Proration is the basis for how interlining of both passengers and cargo takes place. Put simply, proration is the division of passenger/cargo revenue between two or more carriers which paricipate in the routing. When a carrier sells a ticket to a passenger for an interline itinerary, they are collecting the entire fare. When the interlining carrier picks up the passenger, and transports them, they have not recieved any money from that passenger. This airline will need to "bill"
the carrier which issued the ticket, and collected the fare. Prorate agreements are what settles the billing issue between the two (or more) carriers, so that the non-issuing carrier will recogonize revenue for transporting the interline passenger.
In terms of passenger interlining, most international carriers agree to abide by the terms of the Multilateral Proration Agreement (MPA). The MPA was devised by a meeting of carriers at an IATA sanctioned meeting called the General Prorate Meeting. The cornerstone of proration under the MPA are prorate factor miles. Each sector a carrier operates are assigned a weighted mileage, which is loosely equivalent to the actual mileage. When a passenger flies an interline routing, each airline carries the passenger a certain percentage of the weighted miles on the routing. Under the MPA, each carrier is entitled a percentage of the collected fare which is proportional to the percentage of the routing they carried the passenger. This method for dividing up revenue by percentage of weighted mileage is called Straight Rate Proration, or SRP.
Two or more carriers may enter into a Special Prorate Agreement (SPA), when they believe there is a commercial benefit to having such an arrangement. The SPA, when in place, supercedes the Multilateral agreement for tickets and routings covered in the SPA. Most SPA's are unilateral or bilateral, meaning they apply to tickets issued by one or two carriers. In some rare cases, the SPA may apply to tickets issued by more than two carriers.
There are many different methodologies for deriving special prorates. The most common is the fixed rate, which is simply a fixed dollar amount that one carrier pays to another when they carry another airline's passenger. Other types of special prorates are; a percentage of the full local fare, or a discount off of the SRP. Most imporantly, a carrier will need to establish a SPA which will provide a commercial advantage over the MPA. Specifically, a carrier will want to negotiate a lower prorate for tickets they issue, and a higher prorate for tickets they accept from other carriers.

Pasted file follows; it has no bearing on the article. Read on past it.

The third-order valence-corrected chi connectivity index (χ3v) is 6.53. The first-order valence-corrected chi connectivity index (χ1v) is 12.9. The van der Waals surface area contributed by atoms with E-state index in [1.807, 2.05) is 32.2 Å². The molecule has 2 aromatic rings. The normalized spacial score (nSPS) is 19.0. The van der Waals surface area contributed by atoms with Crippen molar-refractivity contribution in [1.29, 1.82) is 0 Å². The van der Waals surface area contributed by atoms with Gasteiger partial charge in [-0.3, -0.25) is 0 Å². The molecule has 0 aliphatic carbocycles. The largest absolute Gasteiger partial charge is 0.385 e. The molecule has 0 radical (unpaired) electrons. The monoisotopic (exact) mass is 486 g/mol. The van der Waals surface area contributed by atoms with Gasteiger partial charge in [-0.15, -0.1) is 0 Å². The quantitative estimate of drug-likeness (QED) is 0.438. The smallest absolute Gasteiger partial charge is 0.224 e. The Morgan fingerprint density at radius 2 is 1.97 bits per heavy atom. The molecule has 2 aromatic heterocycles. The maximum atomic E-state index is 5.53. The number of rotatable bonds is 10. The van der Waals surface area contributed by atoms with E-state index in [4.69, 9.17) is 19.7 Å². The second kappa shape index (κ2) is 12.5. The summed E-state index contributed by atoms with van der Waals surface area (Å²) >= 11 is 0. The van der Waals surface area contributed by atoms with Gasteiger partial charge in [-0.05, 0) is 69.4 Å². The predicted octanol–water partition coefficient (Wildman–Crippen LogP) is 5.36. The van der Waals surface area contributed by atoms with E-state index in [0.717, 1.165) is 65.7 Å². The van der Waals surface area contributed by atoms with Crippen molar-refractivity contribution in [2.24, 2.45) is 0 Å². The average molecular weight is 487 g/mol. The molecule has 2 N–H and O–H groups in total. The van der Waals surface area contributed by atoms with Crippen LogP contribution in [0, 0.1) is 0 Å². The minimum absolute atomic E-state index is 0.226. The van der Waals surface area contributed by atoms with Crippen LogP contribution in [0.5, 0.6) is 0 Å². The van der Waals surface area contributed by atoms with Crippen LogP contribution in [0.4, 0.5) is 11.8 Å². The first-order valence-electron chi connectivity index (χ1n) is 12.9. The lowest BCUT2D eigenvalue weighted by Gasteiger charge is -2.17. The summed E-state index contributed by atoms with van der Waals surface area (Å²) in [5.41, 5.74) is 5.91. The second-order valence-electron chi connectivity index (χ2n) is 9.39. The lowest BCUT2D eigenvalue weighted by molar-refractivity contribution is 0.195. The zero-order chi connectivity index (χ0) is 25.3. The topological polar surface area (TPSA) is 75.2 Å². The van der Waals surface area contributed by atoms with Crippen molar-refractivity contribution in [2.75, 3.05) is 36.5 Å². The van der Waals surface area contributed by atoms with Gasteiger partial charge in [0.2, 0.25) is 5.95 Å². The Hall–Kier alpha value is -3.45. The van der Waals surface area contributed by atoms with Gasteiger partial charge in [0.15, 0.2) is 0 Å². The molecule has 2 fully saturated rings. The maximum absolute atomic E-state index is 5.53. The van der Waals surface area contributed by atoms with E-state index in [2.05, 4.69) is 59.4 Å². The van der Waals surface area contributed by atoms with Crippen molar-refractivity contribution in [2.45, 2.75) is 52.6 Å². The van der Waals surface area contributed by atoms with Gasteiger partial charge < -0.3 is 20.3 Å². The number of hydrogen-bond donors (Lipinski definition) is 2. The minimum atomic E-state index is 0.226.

Special prorate agreements have a variety of advantages. One, they increase the market presence that a carrier has. For example, they can offer more destinations, through interlining, than they would be able to offer on their own. Secondly, prorate agreements provide a great deal of incremental revenue to a carrier's own services. Without the prorate agreement, a carrier is only taking passengers that they were able to sell a ticket to. With the prorate agreeement, the airline is able to take passengers from other carriers, in order to supplement their own customers. This type of traffic is very valuable in low load markets, where the operating carrier needs to get their hands on every passenger they (or another carrier) can find.
SPA's exist both inside and outside of the alliance structure. Just because you have an SPA with a carrier does not necessarily mean you have an alliance. Many carriers who recognize a commerical benefit to a SPA will enter in to one with an airline who many generally be considered a competitor.
In the context of airline alliances, however, the SPA is one of the primary building blocks of the partership, and is usually one of the first steps to be completed in an alliance.
I hope this lengthy posting is of some use to those of you who want to understand who passenger interlining and proration takes place.